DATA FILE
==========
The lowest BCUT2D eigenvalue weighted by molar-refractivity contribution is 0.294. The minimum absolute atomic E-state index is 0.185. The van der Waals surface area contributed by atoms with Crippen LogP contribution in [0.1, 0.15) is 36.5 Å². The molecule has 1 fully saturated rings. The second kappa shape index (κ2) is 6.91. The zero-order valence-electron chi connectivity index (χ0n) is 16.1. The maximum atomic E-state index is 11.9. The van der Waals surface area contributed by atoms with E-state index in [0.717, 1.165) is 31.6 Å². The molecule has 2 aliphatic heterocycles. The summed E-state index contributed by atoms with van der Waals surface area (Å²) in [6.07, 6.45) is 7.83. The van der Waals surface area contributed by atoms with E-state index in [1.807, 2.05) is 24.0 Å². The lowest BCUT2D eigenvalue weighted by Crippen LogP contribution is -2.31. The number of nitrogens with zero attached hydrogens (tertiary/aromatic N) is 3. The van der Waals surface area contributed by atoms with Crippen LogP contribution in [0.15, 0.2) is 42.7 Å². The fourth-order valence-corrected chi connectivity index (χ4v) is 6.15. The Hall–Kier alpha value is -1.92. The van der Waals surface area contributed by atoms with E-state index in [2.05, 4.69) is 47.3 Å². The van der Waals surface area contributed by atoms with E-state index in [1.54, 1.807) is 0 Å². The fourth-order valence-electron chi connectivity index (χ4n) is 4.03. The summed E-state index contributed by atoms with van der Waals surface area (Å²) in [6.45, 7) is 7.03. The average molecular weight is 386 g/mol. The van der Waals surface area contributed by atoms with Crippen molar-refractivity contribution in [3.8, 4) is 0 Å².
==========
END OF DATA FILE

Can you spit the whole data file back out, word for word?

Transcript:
The lowest BCUT2D eigenvalue weighted by molar-refractivity contribution is 0.294. The minimum absolute atomic E-state index is 0.185. The van der Waals surface area contributed by atoms with Crippen LogP contribution in [0.1, 0.15) is 36.5 Å². The molecule has 1 fully saturated rings. The second kappa shape index (κ2) is 6.91. The zero-order valence-electron chi connectivity index (χ0n) is 16.1. The maximum atomic E-state index is 11.9. The van der Waals surface area contributed by atoms with E-state index in [0.717, 1.165) is 31.6 Å². The molecule has 2 aliphatic heterocycles. The summed E-state index contributed by atoms with van der Waals surface area (Å²) in [6.07, 6.45) is 7.83. The van der Waals surface area contributed by atoms with E-state index in [1.807, 2.05) is 24.0 Å². The lowest BCUT2D eigenvalue weighted by Crippen LogP contribution is -2.31. The number of nitrogens with zero attached hydrogens (tertiary/aromatic N) is 3. The van der Waals surface area contributed by atoms with Crippen LogP contribution in [0.15, 0.2) is 42.7 Å². The fourth-order valence-corrected chi connectivity index (χ4v) is 6.15. The Hall–Kier alpha value is -1.92. The van der Waals surface area contributed by atoms with E-state index in [2.05, 4.69) is 47.3 Å². The van der Waals surface area contributed by atoms with E-state index in [1.54, 1.807) is 0 Å². The fourth-order valence-electron chi connectivity index (χ4n) is 4.03. The summed E-state index contributed by atoms with van der Waals surface area (Å²) in [6.45, 7) is 7.03. The average molecular weight is 386 g/mol. The van der Waals surface area contributed by atoms with Crippen molar-refractivity contribution in [3.8, 4) is 0 Å².